Alfa Romeo 75: red sedan (185 hp). Made in 1988. Moscow transport museum
The Alfa Romeo 75 (Type 161, 162B), sold in North America as the Milano, is a compact executive car produced by the Italian automaker Alfa Romeo between 1985 and 1992. The Alfa 75 was commercially quite successful: in only three years, 236,907 cars were produced, and by the end of production in 1992, around 386,767 had been built.
The Alfa Romeo 75 was the last model released before Alfa Romeo was acquired by Fiat. (The Alfa Romeo 164 was the last model developed independently.)
The 75 was introduced in May 1985 to replace the Giulietta (with which it shared many components), and was named to celebrate Alfa’s 75th year of production. The body, designed by head of Centro Stile Alfa Romeo Ermanno Cressoni, was styled in a striking wedge shape, tapering at the front with square headlights and a matching grille (similar features were applied to the Cressoni-designed 33).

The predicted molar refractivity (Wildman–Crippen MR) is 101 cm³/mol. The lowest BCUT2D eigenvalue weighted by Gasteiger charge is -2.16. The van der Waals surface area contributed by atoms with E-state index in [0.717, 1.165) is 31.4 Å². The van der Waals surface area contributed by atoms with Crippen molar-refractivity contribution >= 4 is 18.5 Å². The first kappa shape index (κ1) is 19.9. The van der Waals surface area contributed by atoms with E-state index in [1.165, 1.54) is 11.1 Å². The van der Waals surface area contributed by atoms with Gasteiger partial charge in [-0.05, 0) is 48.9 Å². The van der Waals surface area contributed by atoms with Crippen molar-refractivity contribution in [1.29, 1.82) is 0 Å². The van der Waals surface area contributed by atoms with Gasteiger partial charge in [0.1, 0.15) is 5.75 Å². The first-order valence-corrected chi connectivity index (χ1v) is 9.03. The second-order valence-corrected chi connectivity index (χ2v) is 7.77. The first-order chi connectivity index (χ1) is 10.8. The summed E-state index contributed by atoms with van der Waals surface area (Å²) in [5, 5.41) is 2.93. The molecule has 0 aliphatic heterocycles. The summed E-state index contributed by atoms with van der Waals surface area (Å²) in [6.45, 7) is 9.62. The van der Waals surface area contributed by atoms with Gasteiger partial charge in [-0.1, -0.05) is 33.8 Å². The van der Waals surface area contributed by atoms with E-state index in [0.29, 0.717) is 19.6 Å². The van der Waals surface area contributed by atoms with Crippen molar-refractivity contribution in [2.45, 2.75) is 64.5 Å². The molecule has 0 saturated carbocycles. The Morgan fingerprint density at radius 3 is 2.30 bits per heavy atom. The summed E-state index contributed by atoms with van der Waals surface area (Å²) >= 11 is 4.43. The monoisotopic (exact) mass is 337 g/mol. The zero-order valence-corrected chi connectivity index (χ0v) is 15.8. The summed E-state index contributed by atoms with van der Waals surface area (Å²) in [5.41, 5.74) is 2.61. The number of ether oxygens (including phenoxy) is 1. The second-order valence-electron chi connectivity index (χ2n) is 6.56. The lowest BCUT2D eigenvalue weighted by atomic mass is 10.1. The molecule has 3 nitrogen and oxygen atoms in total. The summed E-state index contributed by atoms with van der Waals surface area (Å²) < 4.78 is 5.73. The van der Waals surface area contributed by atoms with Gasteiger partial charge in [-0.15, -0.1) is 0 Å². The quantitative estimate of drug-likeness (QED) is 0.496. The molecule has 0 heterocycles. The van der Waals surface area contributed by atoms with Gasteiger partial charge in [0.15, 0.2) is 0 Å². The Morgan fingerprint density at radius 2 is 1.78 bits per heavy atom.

At the 1986 Turin Auto Show, a prototype 75 estate was to be seen, an attractive forerunner of the later 156 Sportwagon. This version was, however, never listed for sale, being cancelled after Fiat took control of Alfa Romeo. The car, dubbed the 75 Turbo Wagon, was made by Italian coachbuilder Rayton Fissore using a 75 Turbo as the basis. Two estate versions were to be found at the later 1987 Geneva Motor Show; one was this Turbo Wagon and the other was a 2.0-litre version named the Sportwagon.